And yes, there were cupcakes to celebrate the birth of America and dad's with toddler's on their shoulders.

And yes, there were cupcakes to celebrate the birth of America and dad’s with toddler’s on their shoulders.

After clogging we went and explored a bit more of the festival. We checked out the antique sale which was very small but they did have a ceramic lawn donkey which Brent has been searching for. Surprisingly, he did not buy said donkey. We also tried to explore the craft fair (know as the Crap fair by my dear cousin, Suz). We got overwhelmed by the crafts and found a grassy patch to rest our heads.

Sitting by a tree. Looking cool.

Sitting by a tree. Looking cool.

The parade was the highlight of the day for Edith. She got lots of candy and even a freeze pop (which were being pelted at our heads). I scored a rain gauge from a local politician. It was a big win for the family.

Lastly we had a great dinner at my cousins home where her parents and extended family welcomed us. A big thank you to those people who fed us and put up with our children. And thanks to Suz and her Big Dumb Hat.

DSC_3708

Someday soon I will post about other fun things that have been going on the last few months…like having a baby, going to Long Beach, California on a whim, and visiting the Wildlife Safari Park.

My History

Lately I have been thinking about me. My Nebraska. My family. My history. Did my family struggle in a sod house? Did they come here on the hopes that they would find a better life? I don’t know anything about my history. I have put in a request to my parents because all of the old people in my family are gone. I hope they know more than I do.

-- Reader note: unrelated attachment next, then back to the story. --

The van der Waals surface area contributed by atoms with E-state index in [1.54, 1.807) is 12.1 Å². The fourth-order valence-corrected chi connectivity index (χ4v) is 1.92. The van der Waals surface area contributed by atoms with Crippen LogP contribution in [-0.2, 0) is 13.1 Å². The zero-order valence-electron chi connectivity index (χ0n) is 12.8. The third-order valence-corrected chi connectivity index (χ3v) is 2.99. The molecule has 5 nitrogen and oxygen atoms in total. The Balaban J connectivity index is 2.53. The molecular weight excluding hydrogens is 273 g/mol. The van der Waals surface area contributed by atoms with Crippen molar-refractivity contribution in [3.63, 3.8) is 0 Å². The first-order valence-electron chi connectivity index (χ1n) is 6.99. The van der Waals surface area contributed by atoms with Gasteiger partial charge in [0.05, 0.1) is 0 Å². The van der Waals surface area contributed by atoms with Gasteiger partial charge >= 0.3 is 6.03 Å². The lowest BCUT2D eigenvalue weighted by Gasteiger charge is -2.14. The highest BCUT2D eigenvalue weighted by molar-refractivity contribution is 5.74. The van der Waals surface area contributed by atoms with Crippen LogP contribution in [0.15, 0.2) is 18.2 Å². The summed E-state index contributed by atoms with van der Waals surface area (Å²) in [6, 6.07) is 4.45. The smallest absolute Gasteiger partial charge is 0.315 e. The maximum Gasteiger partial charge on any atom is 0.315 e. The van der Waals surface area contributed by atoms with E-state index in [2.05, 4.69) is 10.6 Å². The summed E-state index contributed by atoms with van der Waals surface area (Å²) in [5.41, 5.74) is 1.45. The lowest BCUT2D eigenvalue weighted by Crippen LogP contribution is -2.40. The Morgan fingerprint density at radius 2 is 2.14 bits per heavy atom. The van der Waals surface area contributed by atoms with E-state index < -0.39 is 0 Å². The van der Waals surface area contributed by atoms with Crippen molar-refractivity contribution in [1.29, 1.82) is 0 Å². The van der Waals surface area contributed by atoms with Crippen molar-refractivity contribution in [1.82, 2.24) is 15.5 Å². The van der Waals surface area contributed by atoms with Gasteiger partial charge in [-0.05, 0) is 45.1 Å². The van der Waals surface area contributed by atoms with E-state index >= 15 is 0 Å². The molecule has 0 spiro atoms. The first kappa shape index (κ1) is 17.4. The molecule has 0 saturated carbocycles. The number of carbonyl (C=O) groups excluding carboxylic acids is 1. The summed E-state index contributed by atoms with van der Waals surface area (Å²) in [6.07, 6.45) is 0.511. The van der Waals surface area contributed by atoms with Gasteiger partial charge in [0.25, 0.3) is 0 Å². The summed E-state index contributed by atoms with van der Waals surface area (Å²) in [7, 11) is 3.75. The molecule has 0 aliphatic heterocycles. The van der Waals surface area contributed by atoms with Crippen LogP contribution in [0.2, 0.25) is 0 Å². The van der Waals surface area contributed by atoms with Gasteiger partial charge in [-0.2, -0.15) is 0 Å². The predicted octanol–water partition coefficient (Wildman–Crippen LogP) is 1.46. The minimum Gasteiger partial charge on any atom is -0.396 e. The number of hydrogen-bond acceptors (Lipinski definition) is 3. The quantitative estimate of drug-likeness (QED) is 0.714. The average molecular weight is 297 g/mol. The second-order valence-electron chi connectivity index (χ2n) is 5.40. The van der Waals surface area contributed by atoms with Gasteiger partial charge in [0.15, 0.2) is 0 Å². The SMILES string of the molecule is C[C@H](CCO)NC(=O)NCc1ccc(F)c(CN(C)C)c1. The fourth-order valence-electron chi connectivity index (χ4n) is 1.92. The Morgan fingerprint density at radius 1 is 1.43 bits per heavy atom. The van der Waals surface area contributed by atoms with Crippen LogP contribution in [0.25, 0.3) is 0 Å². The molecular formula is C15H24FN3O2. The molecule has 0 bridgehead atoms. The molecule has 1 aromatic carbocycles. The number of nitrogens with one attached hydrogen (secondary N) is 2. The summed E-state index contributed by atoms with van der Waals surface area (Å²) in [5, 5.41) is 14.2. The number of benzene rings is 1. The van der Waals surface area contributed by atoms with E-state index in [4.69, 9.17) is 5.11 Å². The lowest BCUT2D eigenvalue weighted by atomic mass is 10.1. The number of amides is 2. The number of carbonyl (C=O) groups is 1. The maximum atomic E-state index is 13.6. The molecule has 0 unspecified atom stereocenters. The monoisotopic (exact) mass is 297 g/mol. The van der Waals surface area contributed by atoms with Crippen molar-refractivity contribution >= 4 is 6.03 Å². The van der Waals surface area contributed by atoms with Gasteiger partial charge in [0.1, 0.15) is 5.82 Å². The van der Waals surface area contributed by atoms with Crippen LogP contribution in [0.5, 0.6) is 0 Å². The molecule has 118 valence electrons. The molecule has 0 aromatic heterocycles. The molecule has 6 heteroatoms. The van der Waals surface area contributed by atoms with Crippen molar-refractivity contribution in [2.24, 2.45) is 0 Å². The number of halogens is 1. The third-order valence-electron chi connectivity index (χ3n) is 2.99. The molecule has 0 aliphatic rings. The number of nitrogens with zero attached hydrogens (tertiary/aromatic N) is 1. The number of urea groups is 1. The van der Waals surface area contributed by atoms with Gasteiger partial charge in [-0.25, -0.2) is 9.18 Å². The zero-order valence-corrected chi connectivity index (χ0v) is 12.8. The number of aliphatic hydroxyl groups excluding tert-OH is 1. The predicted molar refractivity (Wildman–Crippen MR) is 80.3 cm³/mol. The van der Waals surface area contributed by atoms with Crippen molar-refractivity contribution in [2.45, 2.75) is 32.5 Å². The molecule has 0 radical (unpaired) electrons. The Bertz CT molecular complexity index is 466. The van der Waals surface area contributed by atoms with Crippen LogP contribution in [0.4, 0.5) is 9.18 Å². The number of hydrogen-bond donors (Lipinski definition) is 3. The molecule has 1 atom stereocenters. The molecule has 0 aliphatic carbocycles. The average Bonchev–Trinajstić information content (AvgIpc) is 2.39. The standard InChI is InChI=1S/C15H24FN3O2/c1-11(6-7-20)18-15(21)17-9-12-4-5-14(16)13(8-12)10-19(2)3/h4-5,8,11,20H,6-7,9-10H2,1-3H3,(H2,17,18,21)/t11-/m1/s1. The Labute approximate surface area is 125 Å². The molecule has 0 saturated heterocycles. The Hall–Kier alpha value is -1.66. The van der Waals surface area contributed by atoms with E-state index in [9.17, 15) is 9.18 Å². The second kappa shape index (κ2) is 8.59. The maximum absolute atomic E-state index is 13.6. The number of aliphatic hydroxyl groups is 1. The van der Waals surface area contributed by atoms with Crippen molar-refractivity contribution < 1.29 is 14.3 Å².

I complain about living in my tiny house (720 square feet) that has a huge yard and is close to 2 grocery stores, several bars and restaurants, and schools. How is is this hard? It’s not. I can’t imagine my family digging out a hill to create my home with my several children to farm a land filled with rattlesnakes and unknown creatures (yeah, yeah I’m talking about Willa Cather’s writing).

The only memory I know that hearkens to my history is one that my Great Grandfather gave me while sitting in a Runza in Kearney, Nebraska. He was born in 1916 I believe, maybe 1918. He lived out on a farm with his parents and his many siblings. His younger sister had polio. They traveled via horse, to school, to other farms, etc. One day, when I was 18, he told me about how he had to rescue his polio ridden sister when a horse took off with her as she was sitting on the wagon. The horses took off for some reason in a scare and he had to jump on his horse and chase after them. He did and his sister was fine. I don’t know why he shared this story with me but I wish he had shared more. I hold onto this. I miss him. He was quiet and rarely spoke of anything, especially not his history. He died in 2005 and he was such an amazing part of my life.

So where did I come from? I know my roots are Nebraskan for at least the past 100 years. What happened before then? Where did this story start? What other stories am I missing out on? Someone please tell me!!!